Deborah Moggach combines writing novels with writing scripts, and there’s a wonderful urgent energy in everything she writes – from boisterous expositions of family life like Close Relations to comedies like Heartbreak Hotel, to tales of dark goings-on and secrets in In the Dark. She has published 21 books and had many scripts filmed but, as is sometimes the way with films, the path from page to screen can be slow.
Efficiency is her watchword, I think, perhaps born of watching her parents make writing lives work. She has said, ‘They both worked every morning, on typewriters on the verandah of the cottage we lived in … They were both very unneurotic and unpretentious about it. They tucked themselves away and wrote some really good books, though my father also wrote a few of the old potboilers because he had to keep us going.’
Deborah now writes ‘to be free – free of money worries and free from having a boss.’ She writes a lot. She began with journalism whilst living in Pakistan in the late 70s and then turned to novels. When she felt her novels weren’t being given the attention they deserved, she turned to scripts – among them, her adaptation of Pride and Prejudice which was nominated for a BAFTA award – but went back to novels, and achieved major success with Tulip Fever and The Best Exotic Marigold Hotel (first published as These Foolish Things).
Part of her efficiency is economy – how unusual is it for the same writer to create a novel and a script from one piece of work, as Deborah has with both Tulip and Marigold? But she’s also ‘an environmentally friendly writer – no waste.’ All her knowledge goes into a book, which is why she has written only one sequel, Heartbreak Hotel. She’s also ruthless on page as on film, cutting out anything extraneous to guarantee a tighter plot. Her books are fast and lean and huge fun. I really enjoy them.
Try them if you haven’t already. I’m sure Deborah’s insights into her writing life below will tempt you to the bookshelves – with speed and efficiency …
- What was the first book you wrote?
It was called You Must Be Sisters and was very autobiographical, as first novels so often are. I ruthlessly used one of my sisters for a character in it, and also myself, of course. It was about a middle-class girl (guess who) who was rather rebellious, took some drugs, had an unsuitable boyfriend, had an abortion . . . in a way I regret it, because it lies like a hologram over my own youth and I can no longer remember what is fact and what is fiction.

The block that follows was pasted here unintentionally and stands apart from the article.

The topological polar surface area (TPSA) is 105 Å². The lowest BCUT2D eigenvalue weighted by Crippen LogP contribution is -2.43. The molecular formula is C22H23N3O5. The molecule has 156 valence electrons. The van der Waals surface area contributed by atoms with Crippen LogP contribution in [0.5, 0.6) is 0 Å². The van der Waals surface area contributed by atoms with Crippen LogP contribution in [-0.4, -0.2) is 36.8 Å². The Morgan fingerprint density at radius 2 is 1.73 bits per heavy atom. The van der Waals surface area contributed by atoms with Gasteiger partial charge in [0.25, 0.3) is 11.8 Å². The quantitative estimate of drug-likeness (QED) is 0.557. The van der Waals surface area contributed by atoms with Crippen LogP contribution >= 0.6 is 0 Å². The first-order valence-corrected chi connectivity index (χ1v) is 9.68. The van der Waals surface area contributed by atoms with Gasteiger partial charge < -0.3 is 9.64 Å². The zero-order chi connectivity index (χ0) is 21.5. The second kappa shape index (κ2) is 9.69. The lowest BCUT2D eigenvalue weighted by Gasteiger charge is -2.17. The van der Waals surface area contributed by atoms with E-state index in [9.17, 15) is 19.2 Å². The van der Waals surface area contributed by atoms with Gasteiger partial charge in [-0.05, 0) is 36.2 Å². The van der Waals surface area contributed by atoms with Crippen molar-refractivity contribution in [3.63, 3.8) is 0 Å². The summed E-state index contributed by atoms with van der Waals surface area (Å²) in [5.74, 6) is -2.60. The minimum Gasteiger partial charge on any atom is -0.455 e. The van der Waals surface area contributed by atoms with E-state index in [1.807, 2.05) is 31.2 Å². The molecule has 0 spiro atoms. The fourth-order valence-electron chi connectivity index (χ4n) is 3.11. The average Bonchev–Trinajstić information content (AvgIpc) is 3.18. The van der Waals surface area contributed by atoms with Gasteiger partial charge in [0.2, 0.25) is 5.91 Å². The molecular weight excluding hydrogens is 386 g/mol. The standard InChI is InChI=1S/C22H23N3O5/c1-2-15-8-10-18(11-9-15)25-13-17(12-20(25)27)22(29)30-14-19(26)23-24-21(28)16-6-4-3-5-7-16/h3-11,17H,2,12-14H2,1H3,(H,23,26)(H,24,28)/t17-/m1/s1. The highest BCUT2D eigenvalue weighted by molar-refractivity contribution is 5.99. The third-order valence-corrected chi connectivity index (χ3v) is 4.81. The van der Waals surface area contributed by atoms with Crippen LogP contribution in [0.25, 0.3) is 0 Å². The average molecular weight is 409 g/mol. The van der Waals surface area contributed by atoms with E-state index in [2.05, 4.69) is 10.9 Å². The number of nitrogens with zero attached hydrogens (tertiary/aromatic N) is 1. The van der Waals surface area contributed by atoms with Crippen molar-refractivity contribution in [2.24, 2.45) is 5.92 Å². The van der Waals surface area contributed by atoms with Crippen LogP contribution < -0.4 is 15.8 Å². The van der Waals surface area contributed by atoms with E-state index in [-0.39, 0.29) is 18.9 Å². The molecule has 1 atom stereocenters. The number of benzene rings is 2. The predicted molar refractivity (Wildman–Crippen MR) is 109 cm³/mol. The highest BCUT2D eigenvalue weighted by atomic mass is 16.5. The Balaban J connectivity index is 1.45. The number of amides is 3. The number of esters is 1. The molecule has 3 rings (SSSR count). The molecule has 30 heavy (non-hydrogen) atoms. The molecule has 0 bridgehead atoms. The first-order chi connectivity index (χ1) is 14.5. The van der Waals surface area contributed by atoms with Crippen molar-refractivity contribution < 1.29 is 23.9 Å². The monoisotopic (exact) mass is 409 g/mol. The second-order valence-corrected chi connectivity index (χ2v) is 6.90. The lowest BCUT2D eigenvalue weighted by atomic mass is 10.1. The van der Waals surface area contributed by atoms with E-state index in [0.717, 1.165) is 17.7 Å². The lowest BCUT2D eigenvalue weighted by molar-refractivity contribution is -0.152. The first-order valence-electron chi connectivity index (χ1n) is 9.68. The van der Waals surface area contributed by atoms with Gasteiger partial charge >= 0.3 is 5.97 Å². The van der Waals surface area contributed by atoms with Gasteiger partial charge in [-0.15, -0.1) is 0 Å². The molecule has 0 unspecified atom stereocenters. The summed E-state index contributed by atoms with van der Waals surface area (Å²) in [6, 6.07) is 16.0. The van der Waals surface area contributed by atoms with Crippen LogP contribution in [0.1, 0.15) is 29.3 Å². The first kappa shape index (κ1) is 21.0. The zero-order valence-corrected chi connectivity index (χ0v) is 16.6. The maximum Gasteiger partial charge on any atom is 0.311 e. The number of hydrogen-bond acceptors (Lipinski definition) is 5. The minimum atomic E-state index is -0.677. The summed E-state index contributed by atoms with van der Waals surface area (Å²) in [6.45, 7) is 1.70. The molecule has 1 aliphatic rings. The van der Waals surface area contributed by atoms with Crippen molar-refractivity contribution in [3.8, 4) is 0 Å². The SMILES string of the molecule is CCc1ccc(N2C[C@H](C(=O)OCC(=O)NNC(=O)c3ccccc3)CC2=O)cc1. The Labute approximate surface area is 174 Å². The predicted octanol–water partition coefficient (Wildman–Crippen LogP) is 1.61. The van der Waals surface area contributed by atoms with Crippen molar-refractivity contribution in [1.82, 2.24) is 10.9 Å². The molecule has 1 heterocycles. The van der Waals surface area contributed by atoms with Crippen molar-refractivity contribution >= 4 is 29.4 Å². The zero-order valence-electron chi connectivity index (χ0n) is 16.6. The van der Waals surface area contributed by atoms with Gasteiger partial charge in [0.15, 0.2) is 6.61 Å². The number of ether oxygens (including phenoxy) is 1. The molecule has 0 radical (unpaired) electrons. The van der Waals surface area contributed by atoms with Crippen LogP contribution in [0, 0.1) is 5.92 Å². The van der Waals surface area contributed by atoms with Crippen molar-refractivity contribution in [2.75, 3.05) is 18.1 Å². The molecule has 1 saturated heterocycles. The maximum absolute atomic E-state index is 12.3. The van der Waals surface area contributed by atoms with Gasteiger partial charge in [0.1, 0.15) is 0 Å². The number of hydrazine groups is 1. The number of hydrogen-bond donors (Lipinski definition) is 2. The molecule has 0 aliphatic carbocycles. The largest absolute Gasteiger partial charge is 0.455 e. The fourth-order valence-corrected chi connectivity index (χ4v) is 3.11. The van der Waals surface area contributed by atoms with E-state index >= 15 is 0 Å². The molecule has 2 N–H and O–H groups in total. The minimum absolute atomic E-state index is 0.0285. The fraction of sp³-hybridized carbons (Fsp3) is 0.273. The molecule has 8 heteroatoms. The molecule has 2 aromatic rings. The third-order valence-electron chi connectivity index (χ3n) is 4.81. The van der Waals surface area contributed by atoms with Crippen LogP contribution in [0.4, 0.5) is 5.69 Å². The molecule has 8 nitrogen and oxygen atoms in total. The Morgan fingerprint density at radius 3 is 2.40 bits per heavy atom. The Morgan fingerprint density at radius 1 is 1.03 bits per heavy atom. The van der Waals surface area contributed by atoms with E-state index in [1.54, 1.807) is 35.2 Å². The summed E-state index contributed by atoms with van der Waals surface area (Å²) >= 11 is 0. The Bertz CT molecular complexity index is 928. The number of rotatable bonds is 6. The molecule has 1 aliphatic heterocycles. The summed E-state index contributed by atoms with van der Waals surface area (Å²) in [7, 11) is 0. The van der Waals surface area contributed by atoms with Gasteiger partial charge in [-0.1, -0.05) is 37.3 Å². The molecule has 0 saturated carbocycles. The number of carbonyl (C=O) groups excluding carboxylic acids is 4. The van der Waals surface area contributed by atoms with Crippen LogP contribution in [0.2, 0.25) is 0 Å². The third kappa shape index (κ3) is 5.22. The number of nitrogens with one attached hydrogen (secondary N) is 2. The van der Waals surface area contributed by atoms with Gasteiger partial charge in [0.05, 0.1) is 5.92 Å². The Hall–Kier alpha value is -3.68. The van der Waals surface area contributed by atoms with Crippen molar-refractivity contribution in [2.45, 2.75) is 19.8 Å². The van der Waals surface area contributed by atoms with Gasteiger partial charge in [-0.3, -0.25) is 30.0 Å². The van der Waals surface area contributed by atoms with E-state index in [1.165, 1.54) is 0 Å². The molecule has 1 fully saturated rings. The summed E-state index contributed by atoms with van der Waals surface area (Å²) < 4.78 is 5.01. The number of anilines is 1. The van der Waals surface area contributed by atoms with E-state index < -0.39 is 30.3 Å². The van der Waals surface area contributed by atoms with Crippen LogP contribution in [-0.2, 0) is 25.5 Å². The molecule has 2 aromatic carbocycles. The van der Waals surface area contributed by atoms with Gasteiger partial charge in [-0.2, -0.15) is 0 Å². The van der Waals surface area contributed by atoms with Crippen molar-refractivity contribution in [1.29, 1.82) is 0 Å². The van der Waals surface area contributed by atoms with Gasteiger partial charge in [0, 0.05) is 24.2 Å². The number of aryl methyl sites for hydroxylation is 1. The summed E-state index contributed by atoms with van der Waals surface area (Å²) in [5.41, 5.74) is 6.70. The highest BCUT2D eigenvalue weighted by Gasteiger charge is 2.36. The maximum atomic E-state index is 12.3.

- For which book would you like to be remembered?
Impossible to answer, there’s so many of them! I’m very proud of an early novel called Porky, which tackled incest and was way before its time. I’ve heard it’s been used in therapy centres, so I hope it’s been a help for some people.
- Is there a book you abandoned partway through?
No. I usually soldier on. Though I have abandoned an awful lot of ideas for books and plays – particularly plays, as I’m longing to write one and they never quite work out, in my head. They’re very tricky and I simply might not have the knack.
- Is there a book you know you’ll never write?
I couldn’t tackle the Holocaust, or trench warfare in World War I. Simply beyond my capabilities or imagination. Childbirth’s a difficult one, too; I’ve never tried to describe that.
- Which book do you believe should have fared better?
Porky – see above. My publishers never pushed it, and it didn’t sell much. I really think it was an important novel, and was very upset.
- Have you been surprised by readers’ reactions to a particular book?
Not that I can remember. I like it when my books make them laugh, which they quite often do. That’s why I like reading aloud at literary festivals and hearing that warm roar. Heaven.
- What book do you wish you’d written?
Gosh, so many. I think J.G. Farrell’s The Siege of Krishnapur, because it’s a perfect novel – funny, touching, gripping, humane, and telling us about an incident in history which enlarges our sympathies.
- What are you writing now?
I’m adapting three of my novels for TV and film. Hopefully one of them might get made – there are so many stumbling blocks on the road to a finished film. Tulip Fever, my novel set in Vermeer’s Amsterdam, has taken 20 years to get to the screen! (It should be released early 2017.)
Deborah keeps readers up to date with a regular newsletter on her website, which you can find here. There are details on all her novels, including her most recent, Something to Hide, out now in paperback.